Photo of the Week – April 28, 2017

Ten days ago, I wrote about monarch butterflies returning from Mexico and flying much further north than is typical, and some of the risks they face because of that.  Many of you responded with your own similar observations and stories of monarchs across the country.  Since writing that post, I’ve spotted numerous monarchs both at our family prairie and in our Platte River Prairies, and reports to Journey North show monarchs have traveled even further north than we are here.

Earlier this week, my wife got to watch a monarch laying eggs on some small whorled milkweed (Asclepias verticillata) plants in our backyard prairie garden.  A monarch (same one?) came by when I was around too, so I snuck out and tried to get photos of it but it was too cagey.  At the end of last year, Kim and I were talking about how surprisingly fast the couple of small whorled milkweed plants we’d gotten for the garden had spread.  Now we’re worried that we don’t have enough whorled milkweed to support all the eggs that have been laid on them!

A monarch egg on whorled milkweed in our backyard.

Usually, the monarch laid only a single egg per plant, but some plants had as many as three on the same small plant. Hopefully, those caterpillars will be able to make their way to surrounding plants if they overwhelm the ones they start on.

Yesterday, I went walking in our Platte River Prairies, hoping to find some eggs there as well.  I was looking for common milkweed (Asclepias syriaca) but all I found was more whorled milkweed.  Sure enough, I found eggs on some of those plants too, and even spotted a couple tiny caterpillars.  All the plants I found were in prairie patches we’d burned and grazed last year.  I’m guessing the monarchs had the same impression I did of that grazed habitat – it’s sure easier to find tiny milkweed plants when there aren’t a lot of taller plants and thatch hiding them!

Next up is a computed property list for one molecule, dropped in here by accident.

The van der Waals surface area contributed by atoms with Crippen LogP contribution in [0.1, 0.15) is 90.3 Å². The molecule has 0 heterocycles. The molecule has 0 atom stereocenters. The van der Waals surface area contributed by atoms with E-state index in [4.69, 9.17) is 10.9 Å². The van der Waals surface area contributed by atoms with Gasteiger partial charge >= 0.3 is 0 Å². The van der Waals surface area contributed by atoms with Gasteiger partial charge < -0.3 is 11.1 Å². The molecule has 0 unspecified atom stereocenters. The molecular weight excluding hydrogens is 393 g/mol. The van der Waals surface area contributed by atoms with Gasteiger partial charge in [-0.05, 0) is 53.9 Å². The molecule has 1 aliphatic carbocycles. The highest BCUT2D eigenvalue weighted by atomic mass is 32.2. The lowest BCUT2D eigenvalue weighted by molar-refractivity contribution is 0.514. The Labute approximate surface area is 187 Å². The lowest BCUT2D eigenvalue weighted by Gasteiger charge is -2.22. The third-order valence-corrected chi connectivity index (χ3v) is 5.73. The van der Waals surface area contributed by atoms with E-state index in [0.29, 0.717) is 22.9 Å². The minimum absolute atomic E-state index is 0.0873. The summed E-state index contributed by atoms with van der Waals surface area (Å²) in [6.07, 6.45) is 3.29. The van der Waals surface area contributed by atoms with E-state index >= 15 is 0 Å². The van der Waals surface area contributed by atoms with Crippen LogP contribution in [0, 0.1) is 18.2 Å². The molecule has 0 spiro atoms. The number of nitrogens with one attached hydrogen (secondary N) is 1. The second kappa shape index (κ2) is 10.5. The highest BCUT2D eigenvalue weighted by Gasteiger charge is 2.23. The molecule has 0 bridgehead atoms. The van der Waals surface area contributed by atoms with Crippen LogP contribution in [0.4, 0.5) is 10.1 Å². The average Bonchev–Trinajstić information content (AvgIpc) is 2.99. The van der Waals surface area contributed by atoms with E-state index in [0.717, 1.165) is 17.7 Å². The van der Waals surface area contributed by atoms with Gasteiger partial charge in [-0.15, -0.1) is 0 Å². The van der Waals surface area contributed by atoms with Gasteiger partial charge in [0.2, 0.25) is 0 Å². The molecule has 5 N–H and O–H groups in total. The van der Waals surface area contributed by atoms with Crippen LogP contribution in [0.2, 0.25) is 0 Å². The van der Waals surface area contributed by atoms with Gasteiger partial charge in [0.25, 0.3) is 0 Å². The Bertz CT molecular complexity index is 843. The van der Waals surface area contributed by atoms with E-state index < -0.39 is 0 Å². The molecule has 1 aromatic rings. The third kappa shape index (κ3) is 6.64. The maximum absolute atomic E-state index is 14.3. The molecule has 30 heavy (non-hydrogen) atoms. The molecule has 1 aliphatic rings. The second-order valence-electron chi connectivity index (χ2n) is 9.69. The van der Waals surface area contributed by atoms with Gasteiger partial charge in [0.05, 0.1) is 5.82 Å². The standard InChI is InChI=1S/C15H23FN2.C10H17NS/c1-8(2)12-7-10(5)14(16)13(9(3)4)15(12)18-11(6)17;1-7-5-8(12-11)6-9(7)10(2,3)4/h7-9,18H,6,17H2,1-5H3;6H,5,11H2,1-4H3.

This tiny little caterpillar was busily munching away on whorled milkweed in our Platte River Prairies. It was just a couple millimeters long.

Whorled milkweed doesn’t usually get the accolades or attention it deserves.  In our prairies, it is often most abundant in areas where native prairies have been degraded by a long history of overgrazing and broadcast herbicide use (before we acquired the properties).  The plants are relatively small (often less than a foot tall) and have small white flower clusters and skinny seed pods.  When we’re harvesting seeds for our prairie restoration work, we try to get enough seed to ensure the species will establish in our plantings, but probably haven’t always worked as hard as we should at it.

Whorled milkweed is often overlooked and underappreciated, but is certainly proving its worth this spring.

The monarch eggs and caterpillars I found yesterday were in a restored prairie we’d seeded back in 2000.  The patches of whorled milkweed I found were over 15 feet in diameter, and some contained well over 100 plants.  I’m awfully glad now that we took the time to find and harvest whorled milkweed seeds during the summer of 1999, and wish we’d harvested even more.  Nevertheless, the plants that established back in 2000 have spread successfully and are now helping to rear the next generation of monarch butterflies.  When those caterpillars emerge as butterflies, they’ll find themselves in the middle of a large and diverse prairie community, full of flowers for them to feed on.  Eighteen years ago, that same location was a cornfield.  Today, it is giving some way-too-early monarchs a chance at survival.

This plant had both an egg and an already-hatched caterpillar. Hopefully, as it grows, it will find not only sufficient milkweed, but also abundant nectar resources for its adult life. (You can see a larger and more clear version of this image by clicking on it.  Maybe you can figure out what the little white bump is on the caterpillar’s back…  Part of the egg?  Something else?)